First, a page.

1School of Natural Resources & Environment, University of Michigan, 2School of Natural Resources & Environment, University of Michigan, 3Faculty of Health Sciences, Simon Fraser University
Friday 8:00-8:15, Galleria South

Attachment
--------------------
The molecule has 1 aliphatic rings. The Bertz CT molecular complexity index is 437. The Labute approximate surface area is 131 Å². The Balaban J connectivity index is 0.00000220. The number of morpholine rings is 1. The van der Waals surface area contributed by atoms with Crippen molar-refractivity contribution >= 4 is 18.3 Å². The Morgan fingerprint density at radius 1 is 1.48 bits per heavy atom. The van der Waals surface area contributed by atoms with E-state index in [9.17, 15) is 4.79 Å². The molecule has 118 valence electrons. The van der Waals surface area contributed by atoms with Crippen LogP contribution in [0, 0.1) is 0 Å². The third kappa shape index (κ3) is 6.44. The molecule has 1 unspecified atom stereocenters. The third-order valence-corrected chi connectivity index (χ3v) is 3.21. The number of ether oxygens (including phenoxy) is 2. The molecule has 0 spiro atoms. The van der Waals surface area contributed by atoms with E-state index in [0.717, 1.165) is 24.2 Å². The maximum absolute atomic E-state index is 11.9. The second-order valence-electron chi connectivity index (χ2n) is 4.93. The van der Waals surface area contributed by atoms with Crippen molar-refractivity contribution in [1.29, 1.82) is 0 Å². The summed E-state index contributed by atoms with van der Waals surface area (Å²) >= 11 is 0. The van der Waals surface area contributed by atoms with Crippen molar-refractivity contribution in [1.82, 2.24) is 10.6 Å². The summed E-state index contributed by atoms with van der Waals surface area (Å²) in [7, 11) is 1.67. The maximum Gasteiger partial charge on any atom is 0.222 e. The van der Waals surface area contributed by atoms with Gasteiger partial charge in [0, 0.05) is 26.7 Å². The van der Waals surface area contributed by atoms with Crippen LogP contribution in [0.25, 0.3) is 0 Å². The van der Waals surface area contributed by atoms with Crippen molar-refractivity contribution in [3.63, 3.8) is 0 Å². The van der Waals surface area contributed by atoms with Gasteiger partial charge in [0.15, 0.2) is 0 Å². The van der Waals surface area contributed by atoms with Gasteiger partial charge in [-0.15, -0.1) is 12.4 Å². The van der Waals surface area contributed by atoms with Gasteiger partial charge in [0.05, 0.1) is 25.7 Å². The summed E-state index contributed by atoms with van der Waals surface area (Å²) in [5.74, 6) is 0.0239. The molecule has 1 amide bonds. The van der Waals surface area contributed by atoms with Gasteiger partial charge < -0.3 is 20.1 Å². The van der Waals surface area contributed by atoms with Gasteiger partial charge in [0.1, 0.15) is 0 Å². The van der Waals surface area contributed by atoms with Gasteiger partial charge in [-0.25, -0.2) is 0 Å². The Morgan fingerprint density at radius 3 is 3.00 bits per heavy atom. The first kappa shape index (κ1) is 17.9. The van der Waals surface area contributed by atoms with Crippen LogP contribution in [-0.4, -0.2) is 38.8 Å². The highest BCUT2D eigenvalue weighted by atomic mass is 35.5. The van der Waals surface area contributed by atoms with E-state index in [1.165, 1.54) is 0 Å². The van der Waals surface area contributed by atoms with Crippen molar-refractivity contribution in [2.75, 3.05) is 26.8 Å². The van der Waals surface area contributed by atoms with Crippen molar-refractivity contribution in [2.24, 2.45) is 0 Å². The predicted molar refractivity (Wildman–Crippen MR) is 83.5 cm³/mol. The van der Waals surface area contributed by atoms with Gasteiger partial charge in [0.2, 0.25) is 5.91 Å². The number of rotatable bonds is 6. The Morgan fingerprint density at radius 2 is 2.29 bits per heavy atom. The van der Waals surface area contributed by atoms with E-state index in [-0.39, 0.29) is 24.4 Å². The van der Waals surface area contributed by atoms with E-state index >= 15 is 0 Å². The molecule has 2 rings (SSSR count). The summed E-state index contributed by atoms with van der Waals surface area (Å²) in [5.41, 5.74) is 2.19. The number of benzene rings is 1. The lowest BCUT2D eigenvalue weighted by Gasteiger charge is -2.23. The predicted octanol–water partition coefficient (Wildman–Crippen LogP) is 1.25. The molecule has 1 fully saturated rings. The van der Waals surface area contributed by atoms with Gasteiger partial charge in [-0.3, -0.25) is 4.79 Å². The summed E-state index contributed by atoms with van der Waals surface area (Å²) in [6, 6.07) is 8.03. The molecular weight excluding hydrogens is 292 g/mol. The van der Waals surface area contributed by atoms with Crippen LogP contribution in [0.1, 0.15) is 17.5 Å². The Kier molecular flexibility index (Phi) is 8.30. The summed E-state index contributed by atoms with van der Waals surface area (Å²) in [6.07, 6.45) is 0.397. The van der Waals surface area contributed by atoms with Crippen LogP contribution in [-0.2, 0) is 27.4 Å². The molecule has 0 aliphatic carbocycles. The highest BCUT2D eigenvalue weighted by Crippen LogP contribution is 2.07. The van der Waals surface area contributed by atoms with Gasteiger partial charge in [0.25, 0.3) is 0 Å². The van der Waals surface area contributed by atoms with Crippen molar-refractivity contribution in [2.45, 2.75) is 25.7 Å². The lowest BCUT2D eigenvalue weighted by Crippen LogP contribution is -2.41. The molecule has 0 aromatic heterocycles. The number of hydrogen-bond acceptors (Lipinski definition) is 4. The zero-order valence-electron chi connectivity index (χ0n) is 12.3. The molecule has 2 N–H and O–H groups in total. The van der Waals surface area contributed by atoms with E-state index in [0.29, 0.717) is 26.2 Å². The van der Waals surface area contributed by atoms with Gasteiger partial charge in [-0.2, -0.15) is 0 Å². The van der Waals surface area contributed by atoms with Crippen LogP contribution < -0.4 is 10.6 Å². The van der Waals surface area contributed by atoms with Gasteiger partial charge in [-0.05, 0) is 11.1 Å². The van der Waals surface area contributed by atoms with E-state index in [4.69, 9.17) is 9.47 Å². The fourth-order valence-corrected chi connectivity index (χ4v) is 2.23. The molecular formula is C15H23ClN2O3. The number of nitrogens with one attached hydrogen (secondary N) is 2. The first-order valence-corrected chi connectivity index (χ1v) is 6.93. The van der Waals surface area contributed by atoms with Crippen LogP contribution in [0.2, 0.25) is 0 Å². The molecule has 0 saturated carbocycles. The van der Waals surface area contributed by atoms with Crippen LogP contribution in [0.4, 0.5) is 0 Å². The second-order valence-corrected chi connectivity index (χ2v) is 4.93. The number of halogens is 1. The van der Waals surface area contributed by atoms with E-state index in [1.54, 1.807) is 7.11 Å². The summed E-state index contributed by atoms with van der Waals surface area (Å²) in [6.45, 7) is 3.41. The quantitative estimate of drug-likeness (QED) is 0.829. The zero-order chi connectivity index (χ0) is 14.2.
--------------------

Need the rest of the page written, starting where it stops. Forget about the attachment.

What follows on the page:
Relatively good data exist on primate maternal investment patterns (e.g., age at first birth, relative gestation length, neonate size, litter size, age at weanling, and weanling weight). All must be examined after controlling for adult female size, because size sets so much of the pace of life history. Some aspects appear to be largely phylogenetically determined, and as others have noted, family explains much of the variance. But ecological influences may influence variations within family. Here we examine variation in several maternal components, seeking ecological correlates. Preliminary analysis identifies a number of primates in which one or more maternal variables is a standard deviation or more from predicted values, and finds ecological correlates for some of these. We explore within-family variation in the three largest families (Cercopithidae, Cebidae, and Callitrichidae). Finally, we examine variation within the Homininae, and find that human traits are less unusual than previously thought.